Pronoun And Antecedent Errors In English Grammar

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1. Subject–verb agreement errors
One basic rule of English grammar is that the subject (the one performing the action) must agree in number with the verb (the action or state of being). For example, in the sentence "Matt plays the guitar," both Matt and plays are singular, so this subject and verb agree. However, most sentences, especially in academic writing, aren 't so straightforward. Descriptive phrases can get in the way, making it difficult to determine if the subjects and verbs agree. When this happens, eliminate all intervening information to get to the meat of the sentence.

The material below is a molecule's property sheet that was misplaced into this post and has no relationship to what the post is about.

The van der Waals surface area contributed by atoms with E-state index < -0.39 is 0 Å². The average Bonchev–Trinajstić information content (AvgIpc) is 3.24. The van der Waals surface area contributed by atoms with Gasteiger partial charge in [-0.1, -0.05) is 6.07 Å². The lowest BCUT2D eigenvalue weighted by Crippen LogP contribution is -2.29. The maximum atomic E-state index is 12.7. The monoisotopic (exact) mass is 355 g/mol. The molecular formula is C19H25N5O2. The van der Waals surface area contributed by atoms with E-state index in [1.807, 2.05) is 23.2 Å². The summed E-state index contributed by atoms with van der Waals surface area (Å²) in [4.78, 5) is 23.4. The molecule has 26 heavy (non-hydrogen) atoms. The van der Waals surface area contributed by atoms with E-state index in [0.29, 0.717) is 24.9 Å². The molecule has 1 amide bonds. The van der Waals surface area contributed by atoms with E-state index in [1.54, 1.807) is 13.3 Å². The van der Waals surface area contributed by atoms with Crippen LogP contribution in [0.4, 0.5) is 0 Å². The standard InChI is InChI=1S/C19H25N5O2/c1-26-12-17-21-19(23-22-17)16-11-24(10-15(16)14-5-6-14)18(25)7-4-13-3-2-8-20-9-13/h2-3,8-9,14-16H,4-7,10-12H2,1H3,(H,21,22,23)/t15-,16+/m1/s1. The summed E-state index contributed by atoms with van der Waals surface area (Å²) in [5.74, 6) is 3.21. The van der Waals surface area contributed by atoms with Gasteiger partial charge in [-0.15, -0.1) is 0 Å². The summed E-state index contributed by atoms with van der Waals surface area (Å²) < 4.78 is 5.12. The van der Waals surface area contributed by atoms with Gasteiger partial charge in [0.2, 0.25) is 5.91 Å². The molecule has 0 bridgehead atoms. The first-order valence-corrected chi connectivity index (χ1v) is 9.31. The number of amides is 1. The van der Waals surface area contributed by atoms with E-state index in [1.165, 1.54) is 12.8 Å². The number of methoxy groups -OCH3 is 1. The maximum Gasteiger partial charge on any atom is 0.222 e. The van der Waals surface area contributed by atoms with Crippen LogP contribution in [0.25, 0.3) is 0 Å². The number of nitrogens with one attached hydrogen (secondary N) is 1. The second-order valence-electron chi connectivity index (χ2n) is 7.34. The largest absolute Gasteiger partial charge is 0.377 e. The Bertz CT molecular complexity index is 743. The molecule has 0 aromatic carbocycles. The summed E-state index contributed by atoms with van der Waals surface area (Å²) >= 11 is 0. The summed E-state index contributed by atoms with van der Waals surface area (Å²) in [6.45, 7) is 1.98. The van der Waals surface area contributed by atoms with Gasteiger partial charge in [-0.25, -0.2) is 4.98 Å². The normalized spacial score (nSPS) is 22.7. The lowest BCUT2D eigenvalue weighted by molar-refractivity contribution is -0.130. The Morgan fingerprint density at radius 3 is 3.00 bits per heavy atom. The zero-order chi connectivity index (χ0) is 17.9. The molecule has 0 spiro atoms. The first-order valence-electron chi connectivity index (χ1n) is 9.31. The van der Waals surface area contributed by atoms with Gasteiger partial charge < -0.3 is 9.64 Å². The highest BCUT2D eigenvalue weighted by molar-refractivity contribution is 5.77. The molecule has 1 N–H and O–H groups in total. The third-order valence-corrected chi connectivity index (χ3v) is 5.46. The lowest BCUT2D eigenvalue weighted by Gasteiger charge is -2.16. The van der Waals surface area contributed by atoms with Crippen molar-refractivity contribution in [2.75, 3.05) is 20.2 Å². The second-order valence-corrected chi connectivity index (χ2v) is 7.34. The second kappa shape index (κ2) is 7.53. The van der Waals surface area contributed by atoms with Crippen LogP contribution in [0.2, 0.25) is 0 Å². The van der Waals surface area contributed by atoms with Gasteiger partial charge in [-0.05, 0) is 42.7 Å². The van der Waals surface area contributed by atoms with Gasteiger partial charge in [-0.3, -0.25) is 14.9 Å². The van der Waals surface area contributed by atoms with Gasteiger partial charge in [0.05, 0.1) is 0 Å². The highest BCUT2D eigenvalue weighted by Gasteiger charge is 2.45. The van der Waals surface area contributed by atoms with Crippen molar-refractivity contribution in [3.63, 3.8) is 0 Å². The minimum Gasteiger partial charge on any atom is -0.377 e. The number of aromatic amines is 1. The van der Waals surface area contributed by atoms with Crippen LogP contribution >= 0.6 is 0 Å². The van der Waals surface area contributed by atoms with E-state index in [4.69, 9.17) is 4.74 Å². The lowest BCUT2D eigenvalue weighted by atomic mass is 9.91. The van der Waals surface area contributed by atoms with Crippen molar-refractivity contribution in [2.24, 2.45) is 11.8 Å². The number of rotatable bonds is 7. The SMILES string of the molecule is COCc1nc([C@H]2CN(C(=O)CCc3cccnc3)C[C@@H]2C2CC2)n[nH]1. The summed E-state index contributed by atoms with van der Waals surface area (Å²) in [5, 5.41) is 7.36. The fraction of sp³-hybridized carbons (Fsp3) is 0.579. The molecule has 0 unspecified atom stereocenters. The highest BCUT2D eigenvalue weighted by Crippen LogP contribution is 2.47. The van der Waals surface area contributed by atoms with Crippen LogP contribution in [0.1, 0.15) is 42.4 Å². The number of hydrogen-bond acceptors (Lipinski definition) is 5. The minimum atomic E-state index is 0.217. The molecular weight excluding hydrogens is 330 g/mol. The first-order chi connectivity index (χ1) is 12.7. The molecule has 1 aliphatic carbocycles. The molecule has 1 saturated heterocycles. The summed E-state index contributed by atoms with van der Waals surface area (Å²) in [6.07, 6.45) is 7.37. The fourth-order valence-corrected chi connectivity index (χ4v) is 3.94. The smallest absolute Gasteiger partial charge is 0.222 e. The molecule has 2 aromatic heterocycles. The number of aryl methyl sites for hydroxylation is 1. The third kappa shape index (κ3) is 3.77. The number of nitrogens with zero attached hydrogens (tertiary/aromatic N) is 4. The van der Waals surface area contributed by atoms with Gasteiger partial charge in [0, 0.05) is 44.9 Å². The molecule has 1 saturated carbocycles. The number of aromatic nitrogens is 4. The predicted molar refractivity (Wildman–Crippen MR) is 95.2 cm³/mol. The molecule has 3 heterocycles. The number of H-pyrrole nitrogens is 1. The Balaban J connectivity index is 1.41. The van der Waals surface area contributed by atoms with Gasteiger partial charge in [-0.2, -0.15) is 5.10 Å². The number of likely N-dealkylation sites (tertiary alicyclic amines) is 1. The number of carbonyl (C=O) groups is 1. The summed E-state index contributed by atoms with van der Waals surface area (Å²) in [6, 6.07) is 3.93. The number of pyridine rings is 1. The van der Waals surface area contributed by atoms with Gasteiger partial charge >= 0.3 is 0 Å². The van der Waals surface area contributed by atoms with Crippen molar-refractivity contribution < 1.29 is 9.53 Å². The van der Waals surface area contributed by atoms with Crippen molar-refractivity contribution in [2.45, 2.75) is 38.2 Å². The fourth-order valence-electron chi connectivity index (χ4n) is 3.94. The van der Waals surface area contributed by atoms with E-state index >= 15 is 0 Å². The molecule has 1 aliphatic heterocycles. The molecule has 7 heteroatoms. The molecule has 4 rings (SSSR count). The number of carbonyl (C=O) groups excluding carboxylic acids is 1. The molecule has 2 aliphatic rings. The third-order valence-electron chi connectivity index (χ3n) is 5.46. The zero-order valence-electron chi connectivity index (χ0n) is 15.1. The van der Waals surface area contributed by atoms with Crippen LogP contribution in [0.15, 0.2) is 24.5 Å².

Incorrect: The girl with the black and white puppies have a ball.
Because puppies is right before have, this bad grammar example is easy to overlook. Ask yourself who the sentence is about (the girl), and eliminate the rest:

Correct: The girl has a ball.
2. Pronoun–antecedent agreement errors
Like subjects and verbs, pronouns must agree with their antecedents, the nouns they replace. They must agree in both number and gender. Typically, this is easy, as in the following example:

Correct: Yolanda has her notebook.
However, with certain words, it is more difficult to determine whether they are singular or plural. For instance, indefinite pronouns (such as someone, anyone, few, none, or everyone) confuse many English speakers, as in this bad grammar example:

Incorrect: Everyone needs to bring their pencil.
Here, everyone is singular, so the pronoun before pencil must be as well. It would
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